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My Leg Braces

It was June 29, 1998 and I had been training for the "Athens to Atlanta", an 80 mile roller skating race.  A race that was going to be the same weekend in October as my 50th birthday.  That afternoon I was at Stone Mountain Park "doing laps" on my road bicycle.  One minute I was riding my bike and a split second later I was flying over a Toyota Paseo.  The kid driving the car had drifted on my side of the road and hit me head on.

I woke up in hospital with my head in traction, one arm in a cast and the other arm in a sling.  My jaw was wired shut.  My next memory was a few days later after I had had two surgeries and I was put in a halo brace.  With two bad arms and in a halo brace I was totally helpless.  Fortunately, I was highly drugged and don't remember much of that part of my post accident life.  Today it's just a blurry, surreal memory.

By December my left arm had healed and I was out of the halo.  My jaw was no longer wired but still not working correctly.  My right arm was still mostly useless and the hand had become distorted because many of the nerves that controlled the muscles in my hand had died.  I spent all of my time in bed or a wheelchair.  I had lost most of my control over my lower body and my right arm and hand didn't work.  My plumbing had a mind of its own so I was tethered to a catheter and bag.  Diapers took care of other functions.  When I tried to stand my feet  flopped about and I'd get dizzy.  

A few months later I had regained most of my bowel and bladder control and I no longer got dizzy when I was stood up.  My feet still didn't work so I was fitted with plastic AFO (ankle-foot orthosis) short leg braces and was given a special crutch to use with my bad right arm.  The plastic braces were miserably uncomfortable and I was never able to use the "bad arm" crutch. 

The plastic braces were especially uncomfortable where they came in contact with the bottom of my feet and since there was no air circulation between the plastic and my skin they were hot .  I kept a rash almost the entire time I wore them.  If I went outside I sweated thru them.   After a while I refused to wear them and decided that if that is what I needed to walk I would rather stay in the chair.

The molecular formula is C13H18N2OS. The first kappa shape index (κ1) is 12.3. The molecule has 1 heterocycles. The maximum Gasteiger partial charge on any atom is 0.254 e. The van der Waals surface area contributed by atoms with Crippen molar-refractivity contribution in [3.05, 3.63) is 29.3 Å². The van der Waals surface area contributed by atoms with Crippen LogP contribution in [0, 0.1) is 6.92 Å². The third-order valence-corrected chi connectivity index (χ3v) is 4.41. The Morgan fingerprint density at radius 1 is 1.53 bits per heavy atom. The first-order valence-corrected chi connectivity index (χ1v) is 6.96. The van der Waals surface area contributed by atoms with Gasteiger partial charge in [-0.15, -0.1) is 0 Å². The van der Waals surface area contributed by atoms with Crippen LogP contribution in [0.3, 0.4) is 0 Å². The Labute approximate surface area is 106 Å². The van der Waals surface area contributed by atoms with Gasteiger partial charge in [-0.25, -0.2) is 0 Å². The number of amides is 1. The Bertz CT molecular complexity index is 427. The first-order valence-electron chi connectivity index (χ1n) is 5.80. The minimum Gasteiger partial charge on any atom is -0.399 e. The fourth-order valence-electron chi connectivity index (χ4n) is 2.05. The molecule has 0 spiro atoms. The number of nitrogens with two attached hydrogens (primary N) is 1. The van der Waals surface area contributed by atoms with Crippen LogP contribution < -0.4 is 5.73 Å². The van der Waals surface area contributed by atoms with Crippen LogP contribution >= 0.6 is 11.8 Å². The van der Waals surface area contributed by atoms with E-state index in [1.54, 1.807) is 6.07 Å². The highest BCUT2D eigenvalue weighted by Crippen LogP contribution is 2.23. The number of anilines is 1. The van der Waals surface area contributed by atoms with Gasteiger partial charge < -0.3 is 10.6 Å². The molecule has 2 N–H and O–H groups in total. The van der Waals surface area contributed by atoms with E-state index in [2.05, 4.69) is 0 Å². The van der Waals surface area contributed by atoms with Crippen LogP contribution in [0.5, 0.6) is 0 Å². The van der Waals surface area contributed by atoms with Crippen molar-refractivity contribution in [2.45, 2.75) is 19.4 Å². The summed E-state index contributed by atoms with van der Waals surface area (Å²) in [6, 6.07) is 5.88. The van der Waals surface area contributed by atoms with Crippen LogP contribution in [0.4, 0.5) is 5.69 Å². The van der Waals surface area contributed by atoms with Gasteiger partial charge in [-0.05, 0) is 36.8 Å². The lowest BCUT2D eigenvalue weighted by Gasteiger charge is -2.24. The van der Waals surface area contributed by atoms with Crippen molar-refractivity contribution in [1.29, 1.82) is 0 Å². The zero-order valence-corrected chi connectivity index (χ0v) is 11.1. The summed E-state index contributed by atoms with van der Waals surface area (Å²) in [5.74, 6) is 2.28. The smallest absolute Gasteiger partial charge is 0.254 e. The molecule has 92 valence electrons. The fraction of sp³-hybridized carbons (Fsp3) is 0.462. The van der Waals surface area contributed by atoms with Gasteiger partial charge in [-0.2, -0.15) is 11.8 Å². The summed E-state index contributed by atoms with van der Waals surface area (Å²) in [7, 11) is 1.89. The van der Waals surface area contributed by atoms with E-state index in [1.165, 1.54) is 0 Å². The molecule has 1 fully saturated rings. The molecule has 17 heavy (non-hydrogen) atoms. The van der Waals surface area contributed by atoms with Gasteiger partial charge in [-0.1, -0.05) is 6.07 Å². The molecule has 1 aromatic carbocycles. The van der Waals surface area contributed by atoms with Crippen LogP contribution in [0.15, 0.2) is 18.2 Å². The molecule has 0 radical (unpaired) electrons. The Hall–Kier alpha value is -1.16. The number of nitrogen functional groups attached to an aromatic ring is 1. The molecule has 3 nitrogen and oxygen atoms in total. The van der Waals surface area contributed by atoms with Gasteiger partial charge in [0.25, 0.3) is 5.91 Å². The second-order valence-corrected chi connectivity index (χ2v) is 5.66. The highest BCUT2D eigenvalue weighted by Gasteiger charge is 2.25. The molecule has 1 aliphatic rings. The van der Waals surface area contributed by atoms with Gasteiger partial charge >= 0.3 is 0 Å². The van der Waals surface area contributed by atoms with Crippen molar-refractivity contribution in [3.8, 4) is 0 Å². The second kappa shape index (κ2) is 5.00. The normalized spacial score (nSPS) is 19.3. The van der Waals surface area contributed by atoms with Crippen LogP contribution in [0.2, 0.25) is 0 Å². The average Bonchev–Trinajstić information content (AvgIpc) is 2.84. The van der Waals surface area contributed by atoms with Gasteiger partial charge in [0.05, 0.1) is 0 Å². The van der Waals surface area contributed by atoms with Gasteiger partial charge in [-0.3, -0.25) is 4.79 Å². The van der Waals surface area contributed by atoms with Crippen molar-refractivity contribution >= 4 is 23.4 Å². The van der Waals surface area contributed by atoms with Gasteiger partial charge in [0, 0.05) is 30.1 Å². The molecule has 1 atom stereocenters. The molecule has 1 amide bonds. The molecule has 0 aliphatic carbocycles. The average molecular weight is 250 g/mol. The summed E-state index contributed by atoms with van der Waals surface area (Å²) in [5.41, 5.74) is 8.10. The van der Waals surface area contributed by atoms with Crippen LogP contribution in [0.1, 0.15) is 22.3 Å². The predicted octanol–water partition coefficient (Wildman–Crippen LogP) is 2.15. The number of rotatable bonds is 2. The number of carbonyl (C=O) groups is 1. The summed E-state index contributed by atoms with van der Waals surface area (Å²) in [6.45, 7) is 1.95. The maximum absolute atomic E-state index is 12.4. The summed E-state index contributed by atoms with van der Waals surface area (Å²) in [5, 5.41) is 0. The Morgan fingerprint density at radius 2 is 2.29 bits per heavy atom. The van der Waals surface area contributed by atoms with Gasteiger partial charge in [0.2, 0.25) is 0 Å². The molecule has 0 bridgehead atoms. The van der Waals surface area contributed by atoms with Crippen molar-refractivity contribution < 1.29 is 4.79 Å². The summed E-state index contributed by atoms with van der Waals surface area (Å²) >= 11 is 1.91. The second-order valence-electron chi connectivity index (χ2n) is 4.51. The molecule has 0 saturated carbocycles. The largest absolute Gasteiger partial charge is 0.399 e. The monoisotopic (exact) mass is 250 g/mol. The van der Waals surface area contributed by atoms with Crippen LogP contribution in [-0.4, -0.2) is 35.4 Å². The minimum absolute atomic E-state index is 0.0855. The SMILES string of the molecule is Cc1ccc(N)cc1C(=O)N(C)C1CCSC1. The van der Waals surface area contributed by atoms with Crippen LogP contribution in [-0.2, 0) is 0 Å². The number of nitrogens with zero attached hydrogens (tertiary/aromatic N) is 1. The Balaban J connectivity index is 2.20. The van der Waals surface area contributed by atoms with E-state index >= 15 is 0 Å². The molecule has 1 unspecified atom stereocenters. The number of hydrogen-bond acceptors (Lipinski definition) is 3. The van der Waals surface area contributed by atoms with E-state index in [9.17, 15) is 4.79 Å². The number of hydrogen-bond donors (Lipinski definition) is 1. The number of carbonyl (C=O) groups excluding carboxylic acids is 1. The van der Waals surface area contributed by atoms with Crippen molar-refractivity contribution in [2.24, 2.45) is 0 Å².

One of my doctors was insistent on me getting back on my feet so he suggested that I be fitted with metal braces.  I wasn't happy about the idea of getting more braces but I agreed to try them.  Later, I was measured for metal braces and a pair of my shoes were evaluated to accept the metal braces.

About three weeks passed and it was time to pick up the new braces.  I don't exactly know what I was expecting but when I saw them I was horrified.  They were like the braces that I wore when I was a little kid to straighten my legs.  They were only half braces though.  My first braces went all the way up my legs. I was so shocked and upset when I first saw them I felt physically ill.   At that point I decided that maybe the plastic braces weren't that bad.  At least they were almost invisible. 

A few minutes later I regained my composure and took a second look.  I first noticed that they were very shinny.   They had huge hinges on each side at ankle height and there were two metal uprights long enough to go most of the way up my lower legs.  On top was a band of leather that went around my leg and attached with two buckles.  The leather was a natural buff color and it was the first thing I decided that I liked.  My shoes had been modified and the braces were attached to them. 

While laying on the exam table the orthotist put them on me.  The shoes felt different than I remembered but my feeling in my lower body had changed.  They weren't uncomfortable but were the first leather shoes I had worn since the accident.

The braces were really comfortable.  There were four springs on each brace to keep my feet in a neutral position.  When my feet weren't in contact with the ground they were kept at about a 90 degree angle from my leg.  When I took a step the springs allowed me to take a normal step.  My foot would bend forward and backward like I was walking normally.

Although they were comfortable and did exactly what they were supposed to do, they were still ugly "polio braces".  I refused to wear them home but took them with me.  After a day or two I took another look at them and decided to try them again.  After a little practice I was able to get around the house pretty easily.  I had just had another surgery on my right hand so I could still only use one crutch. 

I got past the appearance of the "polio braces" and started wearing them every day until they no longer helped.  A few months had passed and it became apparent that the short braces weren't enough support.   My legs would go in to spasm regularly and it was becoming progressively more exhausting to walk.  After a conversation with my new neurologist we decided that it was time to graduate to long leg braces.

Another session with the same orthotist for another pair of braces followed quickly.  This time we talked about my AFOs and what I thought I needed.   I told him that I couldn't stand anything touching my knees and I liked the color of the old braces.  Otherwise, I would trust his skill and experience to build what I needed.   After a few more questions he said he had all the information he needed.